Do I need to bring all my own hiking gear?

We understand that not everyone may have all the necessary hiking equipment required for a trek in the Himalayas. Fret not! Kathmandu offers numerous shops where you can either rent or purchase hiking apparel, sleeping bags, and trekking poles.

While a few stores sell authentic brand names, it’s worth noting that most shops offer knock-offs with varying degrees of quality. Don’t worry, though—your trip leader will be there to assist you in renting or buying the items you require.

Are hiking boots necessary?

Having properly fitted, comfortable, and sturdy shoes is crucial and can greatly enhance your trip’s enjoyment. It’s essential to break in your boots before your trek by wearing them on training hikes or simply around the house. You wouldn’t want the first time you wear your boots to be on the trail!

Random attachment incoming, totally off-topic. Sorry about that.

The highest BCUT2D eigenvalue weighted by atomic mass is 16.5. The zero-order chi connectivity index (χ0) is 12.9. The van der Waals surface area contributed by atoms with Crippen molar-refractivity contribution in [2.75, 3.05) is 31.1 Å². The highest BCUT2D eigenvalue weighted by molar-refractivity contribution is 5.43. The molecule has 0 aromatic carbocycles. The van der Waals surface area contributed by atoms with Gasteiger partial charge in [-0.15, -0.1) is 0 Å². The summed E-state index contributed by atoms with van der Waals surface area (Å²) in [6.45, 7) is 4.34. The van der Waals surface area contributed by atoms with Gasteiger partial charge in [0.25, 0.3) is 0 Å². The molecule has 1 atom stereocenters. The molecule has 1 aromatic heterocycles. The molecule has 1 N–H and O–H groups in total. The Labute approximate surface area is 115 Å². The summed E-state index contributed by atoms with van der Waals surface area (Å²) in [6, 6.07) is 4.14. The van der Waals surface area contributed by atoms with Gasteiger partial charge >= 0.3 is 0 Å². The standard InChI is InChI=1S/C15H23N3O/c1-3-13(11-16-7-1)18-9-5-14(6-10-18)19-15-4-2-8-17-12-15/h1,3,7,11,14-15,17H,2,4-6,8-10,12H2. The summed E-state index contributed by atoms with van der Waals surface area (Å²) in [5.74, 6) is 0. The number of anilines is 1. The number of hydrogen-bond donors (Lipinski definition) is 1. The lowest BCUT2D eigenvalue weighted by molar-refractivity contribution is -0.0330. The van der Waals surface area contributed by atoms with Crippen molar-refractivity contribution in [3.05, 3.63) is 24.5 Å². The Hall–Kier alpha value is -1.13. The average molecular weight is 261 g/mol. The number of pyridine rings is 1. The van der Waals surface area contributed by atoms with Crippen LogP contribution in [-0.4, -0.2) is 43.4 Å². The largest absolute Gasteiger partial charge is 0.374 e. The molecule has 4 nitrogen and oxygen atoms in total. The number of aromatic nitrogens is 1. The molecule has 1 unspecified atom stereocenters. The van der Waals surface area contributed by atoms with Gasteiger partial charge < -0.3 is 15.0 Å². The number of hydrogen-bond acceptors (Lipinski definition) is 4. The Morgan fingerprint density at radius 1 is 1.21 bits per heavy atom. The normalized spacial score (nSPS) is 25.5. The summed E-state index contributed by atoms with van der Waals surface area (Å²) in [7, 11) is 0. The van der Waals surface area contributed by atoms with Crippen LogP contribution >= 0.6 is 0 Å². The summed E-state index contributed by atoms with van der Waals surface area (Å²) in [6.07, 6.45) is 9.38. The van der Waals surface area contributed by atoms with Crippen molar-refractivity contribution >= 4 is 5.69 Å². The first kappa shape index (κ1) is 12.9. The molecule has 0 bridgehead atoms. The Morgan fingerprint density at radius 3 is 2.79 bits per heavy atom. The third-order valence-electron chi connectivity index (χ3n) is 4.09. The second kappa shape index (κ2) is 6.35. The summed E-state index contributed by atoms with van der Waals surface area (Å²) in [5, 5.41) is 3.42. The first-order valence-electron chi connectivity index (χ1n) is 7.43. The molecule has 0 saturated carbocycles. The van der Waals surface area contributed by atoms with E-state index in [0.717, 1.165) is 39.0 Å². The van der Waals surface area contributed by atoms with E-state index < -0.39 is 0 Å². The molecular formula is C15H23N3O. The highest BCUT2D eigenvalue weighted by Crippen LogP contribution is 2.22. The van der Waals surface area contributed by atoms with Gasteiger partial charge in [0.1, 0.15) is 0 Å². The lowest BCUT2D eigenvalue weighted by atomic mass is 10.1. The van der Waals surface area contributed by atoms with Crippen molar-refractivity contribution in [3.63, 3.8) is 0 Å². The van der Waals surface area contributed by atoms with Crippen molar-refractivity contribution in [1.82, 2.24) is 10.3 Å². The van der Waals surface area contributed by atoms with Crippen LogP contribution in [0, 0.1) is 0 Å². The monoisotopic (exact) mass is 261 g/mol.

Where do we eat on the trek?

When it comes to meals during the trek, we want you to have the freedom to choose what you want to eat and when. Altitude and physical exertion can affect appetites differently, so we’ve decided not to include meals in our trekking package. However, our leaders will encourage group meals to foster a sense of camaraderie.

Typically, these group meals are held at the teahouses we use for accommodation. Rest assured, our local operations team has inspected and approved these teahouses. They are regularly tested and frequented by our travelers, guides, and leaders.

It’s important to note that the teahouses we sleep in do not rely on travelers purchasing food and beverages for payment, unlike some independent travelers and operators.

At Pokhara Info, we directly pay the teahouses for the accommodation they provide to our groups. Any additional services they offer generate extra income for them.

How will I get clean drinking water?